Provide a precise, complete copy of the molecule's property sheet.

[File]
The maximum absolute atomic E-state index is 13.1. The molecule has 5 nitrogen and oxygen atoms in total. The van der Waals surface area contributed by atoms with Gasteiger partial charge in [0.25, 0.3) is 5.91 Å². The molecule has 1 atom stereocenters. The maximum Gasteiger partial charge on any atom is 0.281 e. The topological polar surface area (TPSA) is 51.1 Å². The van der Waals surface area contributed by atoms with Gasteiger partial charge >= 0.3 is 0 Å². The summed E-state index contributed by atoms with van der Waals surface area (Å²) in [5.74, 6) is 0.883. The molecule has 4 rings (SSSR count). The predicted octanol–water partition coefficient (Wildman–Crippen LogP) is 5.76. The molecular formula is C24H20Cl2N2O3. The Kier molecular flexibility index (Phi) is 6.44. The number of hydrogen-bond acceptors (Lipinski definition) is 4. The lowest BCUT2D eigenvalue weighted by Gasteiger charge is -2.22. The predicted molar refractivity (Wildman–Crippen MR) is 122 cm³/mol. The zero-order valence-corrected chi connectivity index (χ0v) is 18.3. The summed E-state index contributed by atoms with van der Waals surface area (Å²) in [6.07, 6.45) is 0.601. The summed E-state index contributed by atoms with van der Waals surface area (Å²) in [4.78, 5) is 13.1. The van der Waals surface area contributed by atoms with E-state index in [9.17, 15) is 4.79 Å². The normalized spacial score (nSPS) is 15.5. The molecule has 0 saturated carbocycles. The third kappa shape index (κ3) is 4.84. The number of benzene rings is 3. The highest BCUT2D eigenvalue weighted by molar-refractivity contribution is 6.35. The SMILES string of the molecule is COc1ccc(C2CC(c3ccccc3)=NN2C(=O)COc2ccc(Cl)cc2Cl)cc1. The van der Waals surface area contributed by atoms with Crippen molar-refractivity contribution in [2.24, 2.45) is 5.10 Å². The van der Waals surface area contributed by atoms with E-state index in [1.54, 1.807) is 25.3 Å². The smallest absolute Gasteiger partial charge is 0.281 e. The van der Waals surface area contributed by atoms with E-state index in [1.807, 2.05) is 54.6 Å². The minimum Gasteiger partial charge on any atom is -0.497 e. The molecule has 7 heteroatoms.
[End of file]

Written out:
The maximum absolute atomic E-state index is 13.1. The molecule has 5 nitrogen and oxygen atoms in total. The van der Waals surface area contributed by atoms with Gasteiger partial charge in [0.25, 0.3) is 5.91 Å². The molecule has 1 atom stereocenters. The maximum Gasteiger partial charge on any atom is 0.281 e. The topological polar surface area (TPSA) is 51.1 Å². The van der Waals surface area contributed by atoms with Gasteiger partial charge >= 0.3 is 0 Å². The summed E-state index contributed by atoms with van der Waals surface area (Å²) in [5.74, 6) is 0.883. The molecule has 4 rings (SSSR count). The predicted octanol–water partition coefficient (Wildman–Crippen LogP) is 5.76. The molecular formula is C24H20Cl2N2O3. The Kier molecular flexibility index (Phi) is 6.44. The number of hydrogen-bond acceptors (Lipinski definition) is 4. The lowest BCUT2D eigenvalue weighted by Gasteiger charge is -2.22. The predicted molar refractivity (Wildman–Crippen MR) is 122 cm³/mol. The zero-order valence-corrected chi connectivity index (χ0v) is 18.3. The summed E-state index contributed by atoms with van der Waals surface area (Å²) in [6.07, 6.45) is 0.601. The summed E-state index contributed by atoms with van der Waals surface area (Å²) in [4.78, 5) is 13.1. The van der Waals surface area contributed by atoms with E-state index in [9.17, 15) is 4.79 Å². The normalized spacial score (nSPS) is 15.5. The molecule has 0 saturated carbocycles. The third kappa shape index (κ3) is 4.84. The number of benzene rings is 3. The highest BCUT2D eigenvalue weighted by molar-refractivity contribution is 6.35. The SMILES string of the molecule is COc1ccc(C2CC(c3ccccc3)=NN2C(=O)COc2ccc(Cl)cc2Cl)cc1. The van der Waals surface area contributed by atoms with Crippen molar-refractivity contribution in [2.24, 2.45) is 5.10 Å². The van der Waals surface area contributed by atoms with E-state index in [1.54, 1.807) is 25.3 Å². The smallest absolute Gasteiger partial charge is 0.281 e. The van der Waals surface area contributed by atoms with E-state index in [1.807, 2.05) is 54.6 Å². The minimum Gasteiger partial charge on any atom is -0.497 e. The molecule has 7 heteroatoms.